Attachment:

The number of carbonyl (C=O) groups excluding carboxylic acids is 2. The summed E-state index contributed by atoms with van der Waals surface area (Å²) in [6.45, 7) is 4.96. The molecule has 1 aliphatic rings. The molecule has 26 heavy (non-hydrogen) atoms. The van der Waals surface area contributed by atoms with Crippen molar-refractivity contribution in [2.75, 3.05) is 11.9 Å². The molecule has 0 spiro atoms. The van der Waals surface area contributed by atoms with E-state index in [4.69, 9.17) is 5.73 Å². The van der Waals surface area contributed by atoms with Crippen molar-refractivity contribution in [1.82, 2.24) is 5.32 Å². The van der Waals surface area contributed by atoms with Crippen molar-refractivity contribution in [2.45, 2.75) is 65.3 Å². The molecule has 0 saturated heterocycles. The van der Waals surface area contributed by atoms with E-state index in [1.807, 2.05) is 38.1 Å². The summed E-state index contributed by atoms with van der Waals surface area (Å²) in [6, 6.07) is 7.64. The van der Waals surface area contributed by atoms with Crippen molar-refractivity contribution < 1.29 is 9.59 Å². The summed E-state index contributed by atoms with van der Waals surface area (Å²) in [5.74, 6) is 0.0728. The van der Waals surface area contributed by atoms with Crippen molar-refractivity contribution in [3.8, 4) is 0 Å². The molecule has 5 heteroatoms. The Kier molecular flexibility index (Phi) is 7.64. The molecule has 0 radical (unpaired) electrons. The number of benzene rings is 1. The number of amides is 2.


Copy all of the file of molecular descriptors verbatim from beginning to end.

The number of carbonyl (C=O) groups excluding carboxylic acids is 2. The summed E-state index contributed by atoms with van der Waals surface area (Å²) in [6.45, 7) is 4.96. The molecule has 1 aliphatic rings. The molecule has 26 heavy (non-hydrogen) atoms. The van der Waals surface area contributed by atoms with Crippen molar-refractivity contribution in [2.75, 3.05) is 11.9 Å². The molecule has 0 spiro atoms. The van der Waals surface area contributed by atoms with E-state index in [4.69, 9.17) is 5.73 Å². The van der Waals surface area contributed by atoms with Crippen molar-refractivity contribution in [1.82, 2.24) is 5.32 Å². The van der Waals surface area contributed by atoms with Crippen molar-refractivity contribution in [2.45, 2.75) is 65.3 Å². The molecule has 0 saturated heterocycles. The van der Waals surface area contributed by atoms with E-state index in [1.807, 2.05) is 38.1 Å². The summed E-state index contributed by atoms with van der Waals surface area (Å²) in [6, 6.07) is 7.64. The van der Waals surface area contributed by atoms with Crippen molar-refractivity contribution < 1.29 is 9.59 Å². The summed E-state index contributed by atoms with van der Waals surface area (Å²) in [5.74, 6) is 0.0728. The van der Waals surface area contributed by atoms with Crippen molar-refractivity contribution in [3.8, 4) is 0 Å². The molecule has 5 heteroatoms. The Kier molecular flexibility index (Phi) is 7.64. The molecule has 0 radical (unpaired) electrons. The number of benzene rings is 1. The number of amides is 2.